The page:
A stacker’s travel mechanism consists of travel wheels that are propelled along the rail track by electro-mechanical long travel drives. A stacker requires these long travel assemblies for its travelling motion.

The stacker boom carries the complete boom conveyor belt, conveyor drive, take-up assembly, and counterweight blocks. The stacker boom conveyor carries material from the tail to the head end and discharges it onto the stockpile. The stacker boom is luffed hydraulically and slewed hydraulically or electro-mechanically, enabling the conveyor to discharge at different heights and onto different stockpiles during the stockpile building operation.

Slew drives turn the stacker’s upper slew and boom assembly relative to the undercarriage on a slew bearing mounted between the two structures. The slew drive is mounted on the upper carriage. The slew pinion gear engages the slew bearing with an external gear attached to the undercarriage.

The luffing arrangement consists of one or two hydraulic cylinders and a hydraulic power pack. The cylinders are pin-connected between the slew structure and boom, while the power pack is located in a separate enclosure on the boom rear platform or slew structure. Boom luffing can also be effected using a winch rope system.

The tripper transfers material from the stockyard conveyor belt at ground level to the stacker boom conveyor belt above the stockpile. To this end, the tripper structure progressively increases the yard conveyor angle of elevation. The tripper moves on the same rails as the stacker.

The electrical house (e-house) is where all the electrical switchgear for the stacker, e.g. motor control centers (MCCs), programmable logic controllers (PLCs), variable speed drives (VSDs), etc., is installed.  The e-house is equipped with air conditioning systems to keep it cool and pressurized to ensure dust cannot get in.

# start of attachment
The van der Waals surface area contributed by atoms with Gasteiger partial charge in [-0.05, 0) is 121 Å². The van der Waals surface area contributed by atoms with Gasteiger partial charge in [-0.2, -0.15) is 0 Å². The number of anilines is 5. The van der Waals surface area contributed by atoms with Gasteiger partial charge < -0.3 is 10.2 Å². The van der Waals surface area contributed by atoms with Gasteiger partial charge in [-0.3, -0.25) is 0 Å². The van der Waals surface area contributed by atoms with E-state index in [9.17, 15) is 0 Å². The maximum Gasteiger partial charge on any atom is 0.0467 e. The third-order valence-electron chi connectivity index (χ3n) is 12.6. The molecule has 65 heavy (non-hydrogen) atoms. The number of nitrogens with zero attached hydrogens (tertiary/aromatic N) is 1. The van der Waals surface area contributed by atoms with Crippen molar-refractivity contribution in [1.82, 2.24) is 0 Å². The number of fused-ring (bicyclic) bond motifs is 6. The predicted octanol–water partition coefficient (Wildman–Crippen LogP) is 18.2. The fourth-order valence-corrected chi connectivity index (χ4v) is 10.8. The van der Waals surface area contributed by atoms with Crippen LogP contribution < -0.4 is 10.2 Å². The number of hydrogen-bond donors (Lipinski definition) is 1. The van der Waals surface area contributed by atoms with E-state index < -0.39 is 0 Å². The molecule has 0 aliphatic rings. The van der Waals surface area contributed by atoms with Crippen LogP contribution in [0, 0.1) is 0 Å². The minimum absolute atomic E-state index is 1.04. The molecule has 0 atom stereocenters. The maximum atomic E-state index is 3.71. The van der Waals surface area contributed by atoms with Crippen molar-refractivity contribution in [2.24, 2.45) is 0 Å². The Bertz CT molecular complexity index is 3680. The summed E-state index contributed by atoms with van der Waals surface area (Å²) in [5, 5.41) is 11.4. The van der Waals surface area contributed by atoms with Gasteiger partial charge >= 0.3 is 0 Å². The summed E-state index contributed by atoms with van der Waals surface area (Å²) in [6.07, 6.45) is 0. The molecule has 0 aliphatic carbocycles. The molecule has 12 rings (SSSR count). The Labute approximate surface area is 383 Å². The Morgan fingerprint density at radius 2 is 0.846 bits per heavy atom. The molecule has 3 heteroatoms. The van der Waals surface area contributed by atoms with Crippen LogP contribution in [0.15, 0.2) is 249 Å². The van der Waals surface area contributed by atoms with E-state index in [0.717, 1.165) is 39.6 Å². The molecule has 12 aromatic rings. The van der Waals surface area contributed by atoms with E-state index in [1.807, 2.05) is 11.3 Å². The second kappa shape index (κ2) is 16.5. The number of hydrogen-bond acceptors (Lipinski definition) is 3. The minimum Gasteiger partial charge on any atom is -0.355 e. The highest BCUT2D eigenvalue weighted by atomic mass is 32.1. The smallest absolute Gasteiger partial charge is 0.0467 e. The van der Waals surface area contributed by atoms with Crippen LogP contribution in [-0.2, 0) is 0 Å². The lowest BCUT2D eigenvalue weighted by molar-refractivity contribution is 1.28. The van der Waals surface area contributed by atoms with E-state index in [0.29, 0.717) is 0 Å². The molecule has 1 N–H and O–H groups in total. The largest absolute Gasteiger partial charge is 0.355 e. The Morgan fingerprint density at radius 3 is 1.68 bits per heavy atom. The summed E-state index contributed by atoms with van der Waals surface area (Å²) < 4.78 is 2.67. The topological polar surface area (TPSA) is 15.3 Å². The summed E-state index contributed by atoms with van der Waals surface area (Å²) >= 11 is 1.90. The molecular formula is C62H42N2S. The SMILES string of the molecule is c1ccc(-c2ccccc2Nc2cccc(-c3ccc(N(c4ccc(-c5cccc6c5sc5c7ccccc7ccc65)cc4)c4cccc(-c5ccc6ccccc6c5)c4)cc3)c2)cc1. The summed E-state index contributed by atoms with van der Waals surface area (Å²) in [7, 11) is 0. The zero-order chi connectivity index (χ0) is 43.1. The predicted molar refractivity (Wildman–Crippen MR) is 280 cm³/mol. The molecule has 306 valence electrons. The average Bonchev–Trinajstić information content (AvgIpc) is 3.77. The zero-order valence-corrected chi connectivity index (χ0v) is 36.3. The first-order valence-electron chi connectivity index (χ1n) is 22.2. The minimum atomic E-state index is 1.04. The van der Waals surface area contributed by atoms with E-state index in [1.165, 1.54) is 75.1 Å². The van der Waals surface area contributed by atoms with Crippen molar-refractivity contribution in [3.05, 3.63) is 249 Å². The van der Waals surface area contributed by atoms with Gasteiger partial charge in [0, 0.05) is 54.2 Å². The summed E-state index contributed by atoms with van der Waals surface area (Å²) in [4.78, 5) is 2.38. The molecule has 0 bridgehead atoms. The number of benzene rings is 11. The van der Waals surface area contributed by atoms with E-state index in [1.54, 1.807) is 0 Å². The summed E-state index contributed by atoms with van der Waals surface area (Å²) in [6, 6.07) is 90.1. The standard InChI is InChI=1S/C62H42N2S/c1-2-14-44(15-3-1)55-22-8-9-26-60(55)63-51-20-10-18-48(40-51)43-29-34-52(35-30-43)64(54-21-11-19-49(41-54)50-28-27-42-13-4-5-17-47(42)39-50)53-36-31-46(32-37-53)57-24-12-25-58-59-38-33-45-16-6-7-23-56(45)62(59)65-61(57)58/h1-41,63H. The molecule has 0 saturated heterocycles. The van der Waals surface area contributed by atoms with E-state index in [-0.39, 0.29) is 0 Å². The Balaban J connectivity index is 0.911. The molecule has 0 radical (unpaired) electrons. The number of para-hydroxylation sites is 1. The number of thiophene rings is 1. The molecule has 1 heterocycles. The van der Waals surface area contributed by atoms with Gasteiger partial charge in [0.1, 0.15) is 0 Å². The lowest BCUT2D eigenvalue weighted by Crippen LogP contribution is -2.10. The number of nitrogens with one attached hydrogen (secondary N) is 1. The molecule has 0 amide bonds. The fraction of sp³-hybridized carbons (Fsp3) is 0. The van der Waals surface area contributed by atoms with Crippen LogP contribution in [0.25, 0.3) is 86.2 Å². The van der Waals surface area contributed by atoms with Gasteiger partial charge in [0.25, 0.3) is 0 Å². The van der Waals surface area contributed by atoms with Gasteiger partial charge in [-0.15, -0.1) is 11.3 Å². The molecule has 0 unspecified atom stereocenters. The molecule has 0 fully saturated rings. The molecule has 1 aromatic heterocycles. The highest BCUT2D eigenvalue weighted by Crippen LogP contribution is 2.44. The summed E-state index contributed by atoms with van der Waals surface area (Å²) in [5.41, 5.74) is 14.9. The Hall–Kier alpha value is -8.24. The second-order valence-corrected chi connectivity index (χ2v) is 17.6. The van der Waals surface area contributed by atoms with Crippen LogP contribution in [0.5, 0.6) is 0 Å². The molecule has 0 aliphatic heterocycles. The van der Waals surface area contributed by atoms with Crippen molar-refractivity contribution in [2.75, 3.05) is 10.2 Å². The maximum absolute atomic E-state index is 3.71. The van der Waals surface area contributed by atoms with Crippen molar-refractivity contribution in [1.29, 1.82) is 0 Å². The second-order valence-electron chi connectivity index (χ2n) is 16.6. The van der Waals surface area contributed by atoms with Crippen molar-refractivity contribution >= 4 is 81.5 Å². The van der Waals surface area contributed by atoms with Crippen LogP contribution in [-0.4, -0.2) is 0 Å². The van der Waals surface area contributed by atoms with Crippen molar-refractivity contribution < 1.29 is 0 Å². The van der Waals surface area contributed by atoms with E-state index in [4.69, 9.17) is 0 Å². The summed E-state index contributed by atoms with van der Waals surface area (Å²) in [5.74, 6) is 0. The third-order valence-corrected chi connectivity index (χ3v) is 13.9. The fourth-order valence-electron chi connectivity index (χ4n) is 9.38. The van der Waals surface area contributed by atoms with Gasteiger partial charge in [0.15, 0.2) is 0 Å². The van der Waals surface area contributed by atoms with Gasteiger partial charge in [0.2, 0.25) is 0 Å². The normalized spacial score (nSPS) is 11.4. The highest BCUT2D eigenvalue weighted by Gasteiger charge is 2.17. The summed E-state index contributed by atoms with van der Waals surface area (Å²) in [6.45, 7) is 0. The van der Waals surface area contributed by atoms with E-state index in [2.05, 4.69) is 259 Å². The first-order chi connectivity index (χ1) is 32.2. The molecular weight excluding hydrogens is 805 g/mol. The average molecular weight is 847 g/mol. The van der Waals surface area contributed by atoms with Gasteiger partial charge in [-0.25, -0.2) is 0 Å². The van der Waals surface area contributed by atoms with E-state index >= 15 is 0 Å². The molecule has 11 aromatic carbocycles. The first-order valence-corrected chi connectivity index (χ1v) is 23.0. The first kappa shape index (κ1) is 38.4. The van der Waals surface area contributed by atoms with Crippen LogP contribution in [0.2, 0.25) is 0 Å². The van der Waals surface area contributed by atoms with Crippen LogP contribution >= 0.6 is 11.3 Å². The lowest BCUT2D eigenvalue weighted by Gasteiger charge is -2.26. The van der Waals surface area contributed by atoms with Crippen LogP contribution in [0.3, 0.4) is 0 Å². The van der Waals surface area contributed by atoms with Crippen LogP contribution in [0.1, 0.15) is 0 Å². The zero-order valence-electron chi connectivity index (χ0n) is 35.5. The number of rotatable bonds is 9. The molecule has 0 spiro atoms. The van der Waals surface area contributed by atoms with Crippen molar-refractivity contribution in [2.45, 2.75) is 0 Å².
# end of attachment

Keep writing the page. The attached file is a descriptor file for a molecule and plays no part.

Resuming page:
How a stacker operates

Stackers are high-capacity machines used for stacking and blending material. Working in two directions, a stacker can pile material onto two parallel stockpiles using a slewing and luffing boom. A rail-mounted stacker travels on two rails between the stockpiles. The stopping and starting sequence for the stacking operation is controlled either from the operator’s cabin control panel or from a central control room.

Stacking methods

Chevron stacking

This method involves the stacker initially building a small pile at the center and along the full length of the stockpile. At the end of the stockpile the stacker is raised by a predetermined height to create a second layer on top of the initial pile by travelling along the rail in the opposite direction.

Cone-shell stacking

The cone-shell method involves a pile being formed by stacking the bulk material in a single cone at the center of the pile until the full height of the stockpile is reached.

Strata stacking

The strata method stacks the bulk material in horizontal layers and creating alternat¬ing layers that enable different grades of the same bulk material to be reclaimed.

Windrow stacking

The stacker initially builds the first small cone along the stockpile length by slewing the boom to make the reach longer or shorter, as required. At the end of the stockpile the stacker boom slews to build a second cone by travelling in the opposite direction.

Technical facts and figures

Installations Over 1,300 installations worldwide
Product characteristics Free-flowing or sticky; lump size up to 250 mm
Throughput Up to 16,000 tons per hour
Boom length Up to 67 m
Pile widths Up to 82 m
Pile heights Up to 31 m